John Lunn, senior director of developer and startup relations for Braintree, PayPal’s multi-device global payments platform, is that rarest of hybrids in the tech world: a dreamer and a doer.
The self-proclaimed son of “hippie parents,” Lunn has built a career combining vision and optimism with formidable entrepreneurial and coding skills to create cutting-edge payments and fraud detection systems to democratize access to online commerce.
From Nemo to Venmo
In his current position, Lunn focuses on giving developers and users of Braintree’s business-building tools access to the features, functionality and mentorship they need to fulfill Braintree’s mission of “connecting the world and empowering people through payments” across 40 countries and 130 currencies.
Lunn also champions Braintree’s programs to promote social good and mitigate the adversity caused by technological disruption, noting in an essay on Medium that “I grew up believing in a society that looks after the less fortunate while encouraging people to make the most of themselves.”
His BattleHack contest invites coders to become “the ultimate hacker for good” as part of a 14-city global effort leading up to the BattleHack World Finals to be held Nov. 14 and15 at PayPal Town Hall in San Jose, Calif.
CMSWire caught up with Lunn recently to talk about his winding career path from marine biology to online payments, the future of cyber security and what he perceives as the responsibility of tech disrupters to consider the broader needs of society.
Sobel: After more than 17 years at companies such as PayPal and CyberSource, you have become an authority in the world of online payments security. But you spent your college years studying Marine and Freshwater Biology and hold a master’s in Environmental Pollution Science. Can you track us through that transformation?
Lunn: Whenever anyone asked me what I wanted to be when I grew up, I would always say “Captain Nemo.” That was the basis for my interest in marine biology and environmental science.
But when I was eight, my dad brought home a Sinclair ZX81 computer and I was hooked for life. I used to wait until my parents went to bed so I could write code and make games. When I left university, I realized there were no openings in Captain Nemo’s fleet so I signed up to work at a company that sold data.
I ended up talking the boss into selling databases ― which I wrote ― until a US-based payments startup called CyberSource came calling. They hired me as their fourth employee outside the US and 36th overall, and I have been working in some area of online payments ever since.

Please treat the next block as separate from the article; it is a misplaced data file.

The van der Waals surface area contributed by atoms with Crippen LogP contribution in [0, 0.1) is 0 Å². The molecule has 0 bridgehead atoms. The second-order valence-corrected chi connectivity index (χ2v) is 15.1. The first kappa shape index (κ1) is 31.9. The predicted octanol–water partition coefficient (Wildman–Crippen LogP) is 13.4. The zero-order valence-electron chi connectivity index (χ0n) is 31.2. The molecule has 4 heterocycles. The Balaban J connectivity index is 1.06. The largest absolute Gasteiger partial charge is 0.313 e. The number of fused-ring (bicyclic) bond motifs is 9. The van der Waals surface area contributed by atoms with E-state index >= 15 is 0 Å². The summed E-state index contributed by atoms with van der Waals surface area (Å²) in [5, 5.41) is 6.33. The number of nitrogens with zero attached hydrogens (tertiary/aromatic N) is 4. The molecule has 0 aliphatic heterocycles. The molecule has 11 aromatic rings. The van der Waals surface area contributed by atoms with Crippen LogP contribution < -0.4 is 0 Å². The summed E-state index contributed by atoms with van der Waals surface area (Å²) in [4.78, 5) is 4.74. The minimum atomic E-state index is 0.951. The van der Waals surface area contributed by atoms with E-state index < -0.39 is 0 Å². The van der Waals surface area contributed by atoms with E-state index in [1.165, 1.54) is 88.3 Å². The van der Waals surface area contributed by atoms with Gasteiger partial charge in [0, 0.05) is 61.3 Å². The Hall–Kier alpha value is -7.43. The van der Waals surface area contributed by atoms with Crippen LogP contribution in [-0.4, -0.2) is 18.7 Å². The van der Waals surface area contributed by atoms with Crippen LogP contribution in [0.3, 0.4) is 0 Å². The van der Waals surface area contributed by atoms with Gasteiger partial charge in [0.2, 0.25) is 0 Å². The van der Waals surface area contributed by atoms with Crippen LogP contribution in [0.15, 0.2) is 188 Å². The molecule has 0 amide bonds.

Sobel: Earlier this year you wrote an insightful and provocative blog post on LinkedIn entitled “Judge Dredd, Trucks and What We Are Doing to the World.” In it you say “I am faced with the reality that we are changing the world at such a pace that sometimes I’m not sure we are doing it with enough care.” Can you tell us more?
Lunn: I think we have gotten completely carried away with the idea that disruption is a good thing. The idea of taking an inefficient or outdated system and making a better one is great but I believe we also need to look at the larger ecosystem to anticipate the impacts of disruptive change and be aware of its negative consequences.
Then, rather than simply funneling the profits from the gained efficiencies directly back to the few who disrupted the original system, we should look at how we can use some of those monies to help the “disrupted” adjust to the new world that has been created.
PayPal and Braintree are trying to encourage this kind of thinking with BattleHack, our global hackathon series. We bring together the world’s best coders in cities all over the world and have them devote 24 hours to working on something that is “good” and solves a problem that will improve people’s daily lives.
Sobel: PayPal had its IPO in 2002 and you joined the company in 2006. Nearly two decades later, how much has PayPal changed the world of payments, both online and offline?
Lunn: People forget that before PayPal, starting an online business was pretty much impossible. Bank merchant accounts only allowed established companies to open accounts and process online transactions. PayPal democratized the process and made it possible for anyone to sell to anyone.
PayPal continues to level the playing field by leading the way in mobile payments. Every time you pay using your smartphone or Venmo it’s because PayPal has made the world a more equal place.
I also think that PayPal is shifting the responsibility for transactional security from consumers having to protect their own accounts to providers doing that for them.
Sobel: That’s very interesting because obviously a number of retailers have been victimized by cyber-criminals hacking into their systems and stealing customer credit and debit card information. The problem seems to be escalating. Any thoughts?
Lunn: I think there has always been a balancing act between security and convenience. We want our details to be secure but we also want to minimize the time we spend dealing with arduous security measures.
Braintree developed its Vault technology to securely store customer information and payment methods. It tokenizes consumers’ card details for the merchant to reduce how widely your card details are held and encrypts them when they are shared. We think it will eventually minimize the theft of customer card data.